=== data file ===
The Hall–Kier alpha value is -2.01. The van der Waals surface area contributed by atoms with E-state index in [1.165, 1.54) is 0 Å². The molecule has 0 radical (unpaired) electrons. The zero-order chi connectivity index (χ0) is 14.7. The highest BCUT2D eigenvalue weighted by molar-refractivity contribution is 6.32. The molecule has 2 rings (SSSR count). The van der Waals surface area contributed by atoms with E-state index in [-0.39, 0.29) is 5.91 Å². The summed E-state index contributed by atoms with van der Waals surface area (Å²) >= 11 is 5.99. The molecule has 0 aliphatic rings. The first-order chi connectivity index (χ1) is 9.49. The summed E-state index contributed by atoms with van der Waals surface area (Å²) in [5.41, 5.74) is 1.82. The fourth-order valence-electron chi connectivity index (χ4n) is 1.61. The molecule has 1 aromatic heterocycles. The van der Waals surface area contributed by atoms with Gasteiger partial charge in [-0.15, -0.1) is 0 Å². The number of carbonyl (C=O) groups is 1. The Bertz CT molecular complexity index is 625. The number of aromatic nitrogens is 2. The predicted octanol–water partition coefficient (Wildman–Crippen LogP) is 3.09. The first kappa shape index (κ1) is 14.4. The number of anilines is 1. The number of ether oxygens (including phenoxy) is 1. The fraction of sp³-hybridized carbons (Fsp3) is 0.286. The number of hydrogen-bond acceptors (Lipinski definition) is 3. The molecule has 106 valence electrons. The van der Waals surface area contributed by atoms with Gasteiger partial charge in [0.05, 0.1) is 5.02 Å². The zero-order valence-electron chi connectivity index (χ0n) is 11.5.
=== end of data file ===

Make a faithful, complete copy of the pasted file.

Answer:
The Hall–Kier alpha value is -2.01. The van der Waals surface area contributed by atoms with E-state index in [1.165, 1.54) is 0 Å². The molecule has 0 radical (unpaired) electrons. The zero-order chi connectivity index (χ0) is 14.7. The highest BCUT2D eigenvalue weighted by molar-refractivity contribution is 6.32. The molecule has 2 rings (SSSR count). The van der Waals surface area contributed by atoms with E-state index in [-0.39, 0.29) is 5.91 Å². The summed E-state index contributed by atoms with van der Waals surface area (Å²) >= 11 is 5.99. The molecule has 0 aliphatic rings. The first-order chi connectivity index (χ1) is 9.49. The summed E-state index contributed by atoms with van der Waals surface area (Å²) in [5.41, 5.74) is 1.82. The fourth-order valence-electron chi connectivity index (χ4n) is 1.61. The molecule has 1 aromatic heterocycles. The van der Waals surface area contributed by atoms with Gasteiger partial charge in [-0.15, -0.1) is 0 Å². The number of carbonyl (C=O) groups is 1. The Bertz CT molecular complexity index is 625. The number of aromatic nitrogens is 2. The predicted octanol–water partition coefficient (Wildman–Crippen LogP) is 3.09. The first kappa shape index (κ1) is 14.4. The number of anilines is 1. The number of ether oxygens (including phenoxy) is 1. The fraction of sp³-hybridized carbons (Fsp3) is 0.286. The number of hydrogen-bond acceptors (Lipinski definition) is 3. The molecule has 106 valence electrons. The van der Waals surface area contributed by atoms with Gasteiger partial charge in [0.05, 0.1) is 5.02 Å². The zero-order valence-electron chi connectivity index (χ0n) is 11.5.